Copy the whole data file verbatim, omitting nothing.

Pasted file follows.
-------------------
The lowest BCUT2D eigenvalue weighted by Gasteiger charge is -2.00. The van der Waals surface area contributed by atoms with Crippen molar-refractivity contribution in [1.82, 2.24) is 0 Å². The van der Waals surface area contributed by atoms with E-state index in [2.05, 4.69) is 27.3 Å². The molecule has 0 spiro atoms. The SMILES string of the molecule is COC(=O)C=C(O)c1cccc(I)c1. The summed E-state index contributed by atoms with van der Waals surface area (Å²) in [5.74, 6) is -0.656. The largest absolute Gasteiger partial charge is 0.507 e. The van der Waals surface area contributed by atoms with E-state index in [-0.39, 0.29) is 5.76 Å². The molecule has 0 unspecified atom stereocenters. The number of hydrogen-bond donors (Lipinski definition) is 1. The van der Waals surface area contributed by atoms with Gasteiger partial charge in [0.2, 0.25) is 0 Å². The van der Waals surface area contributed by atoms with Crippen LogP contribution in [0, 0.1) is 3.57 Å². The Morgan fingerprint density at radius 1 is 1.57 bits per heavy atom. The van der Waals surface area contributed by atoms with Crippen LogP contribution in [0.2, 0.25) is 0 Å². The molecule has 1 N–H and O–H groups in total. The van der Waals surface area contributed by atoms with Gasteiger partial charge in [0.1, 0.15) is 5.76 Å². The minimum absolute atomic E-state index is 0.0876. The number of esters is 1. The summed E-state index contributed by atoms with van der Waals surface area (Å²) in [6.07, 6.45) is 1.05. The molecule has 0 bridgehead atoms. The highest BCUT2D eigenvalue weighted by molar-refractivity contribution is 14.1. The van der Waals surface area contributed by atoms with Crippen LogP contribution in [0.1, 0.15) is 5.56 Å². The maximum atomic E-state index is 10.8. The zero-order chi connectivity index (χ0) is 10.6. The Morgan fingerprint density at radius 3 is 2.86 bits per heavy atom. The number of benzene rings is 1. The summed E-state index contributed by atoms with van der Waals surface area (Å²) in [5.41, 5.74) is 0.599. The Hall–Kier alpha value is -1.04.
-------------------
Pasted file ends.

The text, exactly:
The lowest BCUT2D eigenvalue weighted by Gasteiger charge is -2.00. The van der Waals surface area contributed by atoms with Crippen molar-refractivity contribution in [1.82, 2.24) is 0 Å². The van der Waals surface area contributed by atoms with E-state index in [2.05, 4.69) is 27.3 Å². The molecule has 0 spiro atoms. The SMILES string of the molecule is COC(=O)C=C(O)c1cccc(I)c1. The summed E-state index contributed by atoms with van der Waals surface area (Å²) in [5.74, 6) is -0.656. The largest absolute Gasteiger partial charge is 0.507 e. The van der Waals surface area contributed by atoms with E-state index in [-0.39, 0.29) is 5.76 Å². The molecule has 0 unspecified atom stereocenters. The number of hydrogen-bond donors (Lipinski definition) is 1. The van der Waals surface area contributed by atoms with Gasteiger partial charge in [0.2, 0.25) is 0 Å². The van der Waals surface area contributed by atoms with Crippen LogP contribution in [0, 0.1) is 3.57 Å². The Morgan fingerprint density at radius 1 is 1.57 bits per heavy atom. The van der Waals surface area contributed by atoms with Crippen LogP contribution in [0.2, 0.25) is 0 Å². The molecule has 1 N–H and O–H groups in total. The van der Waals surface area contributed by atoms with Gasteiger partial charge in [0.1, 0.15) is 5.76 Å². The minimum absolute atomic E-state index is 0.0876. The number of esters is 1. The summed E-state index contributed by atoms with van der Waals surface area (Å²) in [6.07, 6.45) is 1.05. The molecule has 0 bridgehead atoms. The highest BCUT2D eigenvalue weighted by molar-refractivity contribution is 14.1. The van der Waals surface area contributed by atoms with Crippen LogP contribution in [0.1, 0.15) is 5.56 Å². The maximum atomic E-state index is 10.8. The zero-order chi connectivity index (χ0) is 10.6. The Morgan fingerprint density at radius 3 is 2.86 bits per heavy atom. The number of benzene rings is 1. The summed E-state index contributed by atoms with van der Waals surface area (Å²) in [5.41, 5.74) is 0.599. The Hall–Kier alpha value is -1.04.